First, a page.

This page is dedicated to those LSF Members that have a little trouble interpreting the rules on the Soaring Accomplishments Program Voucher.

Here we have tried to make the proper interpretations of the rules, intent and spirit on which the LSF was founded. If you are having a problem with any of the above , please read on, as the issue has probably been covered.



Alpine Soaring and the Thermal Tasks

As an aspirant in the program, I am specifically wondering how mountain soaring, aka "slermalling" aka "alpine soaring," are considered for the purposes of LSF tasks. For example, earlier today I was flying off a slope overlooking a large canyon where the vast majority, and sometimes only, lift was coming from thermals, though there was some weak slope lift present right at the lip, when a thermal blew through for example. Would it be legitimate for me to complete my thermal duration tasks under such conditions?

I do not ask because I am unethical, or seeking an easy way around the tasks, but mainly because there's literally no organized TD flying in my town and no interest in pursuing it. Everyone here flies slope, and there is some (limited) interest in the type of mountain soaring I'm talking about, though most people seem to prefer not to have to risk their models to the vagaries of mountain thermals and the possiblity of a long and difficult retrieval.

So, my question is: when there is no flat field thermalling available to you, can mountain soaring in thermals count towards your TD tasks for the LSF?

LSF Response

Please note that the Soaring Achievement Program separates slope soaring and thermal soaring both in spirit and intent. Thermal soaring implies flatland soaring as opposed to using the "mechanical" lift found at the slope. Now let's go to the rules ...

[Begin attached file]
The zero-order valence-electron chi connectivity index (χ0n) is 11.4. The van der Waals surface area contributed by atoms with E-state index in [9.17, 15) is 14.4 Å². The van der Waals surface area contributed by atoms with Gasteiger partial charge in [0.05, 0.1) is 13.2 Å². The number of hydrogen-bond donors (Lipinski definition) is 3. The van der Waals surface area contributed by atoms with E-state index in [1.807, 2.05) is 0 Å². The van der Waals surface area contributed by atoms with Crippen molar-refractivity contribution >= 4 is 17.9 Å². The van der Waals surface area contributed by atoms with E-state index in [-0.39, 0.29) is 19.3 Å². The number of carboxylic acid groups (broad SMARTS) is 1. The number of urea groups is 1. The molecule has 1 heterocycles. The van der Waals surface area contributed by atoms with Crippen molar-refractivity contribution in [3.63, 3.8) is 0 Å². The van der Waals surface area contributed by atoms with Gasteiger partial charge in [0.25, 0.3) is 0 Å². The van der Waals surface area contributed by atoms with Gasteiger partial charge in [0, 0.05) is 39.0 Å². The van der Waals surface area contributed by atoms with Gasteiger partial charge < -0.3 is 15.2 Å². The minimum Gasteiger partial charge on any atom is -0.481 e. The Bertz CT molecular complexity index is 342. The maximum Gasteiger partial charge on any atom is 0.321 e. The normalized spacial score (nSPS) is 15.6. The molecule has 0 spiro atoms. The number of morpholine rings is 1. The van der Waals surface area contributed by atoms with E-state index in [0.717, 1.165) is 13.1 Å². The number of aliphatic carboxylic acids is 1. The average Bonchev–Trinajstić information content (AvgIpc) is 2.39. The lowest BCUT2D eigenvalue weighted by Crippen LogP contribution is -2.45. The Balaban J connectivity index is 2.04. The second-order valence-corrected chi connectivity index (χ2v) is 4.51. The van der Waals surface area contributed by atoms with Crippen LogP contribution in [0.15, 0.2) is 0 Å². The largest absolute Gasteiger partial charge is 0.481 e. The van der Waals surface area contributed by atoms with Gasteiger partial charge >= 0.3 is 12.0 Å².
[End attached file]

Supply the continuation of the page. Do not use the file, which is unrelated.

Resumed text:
The Thermal Duration requirements (Section 7) on the LSF website ( states:

"Section 7- Thermal Duration Flight

A thermal duration flight commences at the time of release from the end of towline or at release of hand launch. The distance from the extreme end of towline, at the winch, hi-start hold-down, towman, vehicle, or towline return device to the attach point at the model shall be no more than 300 meters (984.3 feet). Tow men and vehicles shall be limited to a maximum of sixty (60) seconds from launch to towline release. Towing by means of aircraft or other airborne devices is expressly forbidden.

A flight shall be deemed a thermal duration flight if, in the opinion of the pilot and witnesses, the lift being used to remain aloft is primarily attributable to thermal activity. Termination must be with a landing within 200 meters (656.2 feet) of the launch point, which is the point at which the model first become airborne."

So filtering your question through the above, if the opinion of you and your witnesses is that the primary source of lift is from thermals and not slope lift (2nd paragraph), then alpine thermalling can qualify for your TD tasks (in the letter of the law).

I will say that most people I know in the program achieved their thermal tasks in a flatland venue, not in an alpine environment. That may be due to interpretations of the rules or the lack of alpine sites.

As the tasks get longer, the "primarily attributable to" phrase takes on more meaning ... during an 8 hour slope flight, I'm sure most of the Level V's took some time to thermal, just to give them a break from figure 8's at eye level at the slope.

At the end of the day, the Soaring Achievement Program is one of personal milestones set against a standard that has held up for 35 years. Those participating in and advancing through the program can take away the fact that they are traveling a path shared by many notables in the hobby ... it's all about the journey and the friends you make and maintain along the way.



LSF Opinion On Contests That May Not Meet Recognized Contest Test

Due to some recent questions on the R/C Soaring Exchange (RCSE), an email soaring exchange, about LSF Recognized Contests, the following are the official interpretations of the LSF board:

In order for a contest to be in the Spirit of LSF, it must be open to all flyers, with no exclusions for LSF level, experience or prior contest achievement. It must have sufficient individual "Participants", not entries, to match the criteria for the level you are working on.